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ADDITIONAL IMAGE OF NOTE


Anna Wintour at the Twenty8Twelve fashion show in London, September 22, 2009. Source: Anna Wintour & Alexa Chung. Licensed under the Creative Commons Attribution 2.0 Generic license.
Anna Wintour at the Twenty8Twelve fashion show in London, September 22, 2009. Source: Anna Wintour & Alexa Chung. Licensed under the Creative Commons Attribution 2.0 Generic license.

US returns missing ancient sculptures to India

This 11th century yellow sandstone statue of the deity Rajasthan is in the collection of the Museum fur Indische Kunst, Berlin-Dahlem. May 2006 photo by Gryffindor.

This 11th century yellow sandstone statue of the deity Rajasthan is in the collection of the Museum fur Indische Kunst, Berlin-Dahlem. May 2006 photo by Gryffindor.
This 11th century yellow sandstone statue of the deity Rajasthan is in the collection of the Museum fur Indische Kunst, Berlin-Dahlem. May 2006 photo by Gryffindor.
NEW YORK (AFP) – The United States returned to India Tuesday three ancient sculptures that had fallen into the hands of traffickers, following a month of tense ties triggered by the arrest of an Indian diplomat in New York.

Relations between India and the United States were strained last month after authorities arrested Devyani Khobragade, a New York consular official, over treatment of her domestic servant.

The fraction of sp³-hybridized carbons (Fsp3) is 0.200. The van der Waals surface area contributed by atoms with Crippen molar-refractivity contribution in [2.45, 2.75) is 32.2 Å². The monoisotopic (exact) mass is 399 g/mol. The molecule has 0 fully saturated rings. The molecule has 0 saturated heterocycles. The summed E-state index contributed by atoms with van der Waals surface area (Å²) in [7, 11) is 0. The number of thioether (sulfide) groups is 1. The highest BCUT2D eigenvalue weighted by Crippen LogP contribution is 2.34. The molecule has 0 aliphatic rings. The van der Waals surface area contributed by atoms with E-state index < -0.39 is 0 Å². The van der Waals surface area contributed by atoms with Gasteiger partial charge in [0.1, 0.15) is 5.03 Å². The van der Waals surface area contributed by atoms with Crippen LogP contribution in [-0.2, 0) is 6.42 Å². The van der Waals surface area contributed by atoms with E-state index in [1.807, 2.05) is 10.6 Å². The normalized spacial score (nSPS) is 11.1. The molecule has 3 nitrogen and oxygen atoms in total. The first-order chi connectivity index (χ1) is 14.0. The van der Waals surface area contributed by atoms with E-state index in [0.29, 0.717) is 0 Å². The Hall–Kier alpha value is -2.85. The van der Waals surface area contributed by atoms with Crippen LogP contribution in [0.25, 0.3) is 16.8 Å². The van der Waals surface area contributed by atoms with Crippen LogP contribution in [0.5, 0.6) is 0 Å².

In a deal between the two countries, Khobragade was allowed to return to India last week just as a grand jury indicted her on two counts.

India’s consul general in New York, Dnyaneshwar Mulay, refused to acknowledge any link between the issues.

But he expressed deep gratitude to U.S. authorities for the return of the sculptures and hailed what he called strong bilateral ties.

James Dinkins, executive associate director of Homeland Security Investigations, also thanked India for its “excellent cooperation.”

“The excellent international cooperation between the United States and India led to the recovery and return of these priceless antiquities,” Dinkins said.

“The pilfering of a nation’s cultural patrimony cannot and will not be tolerated.”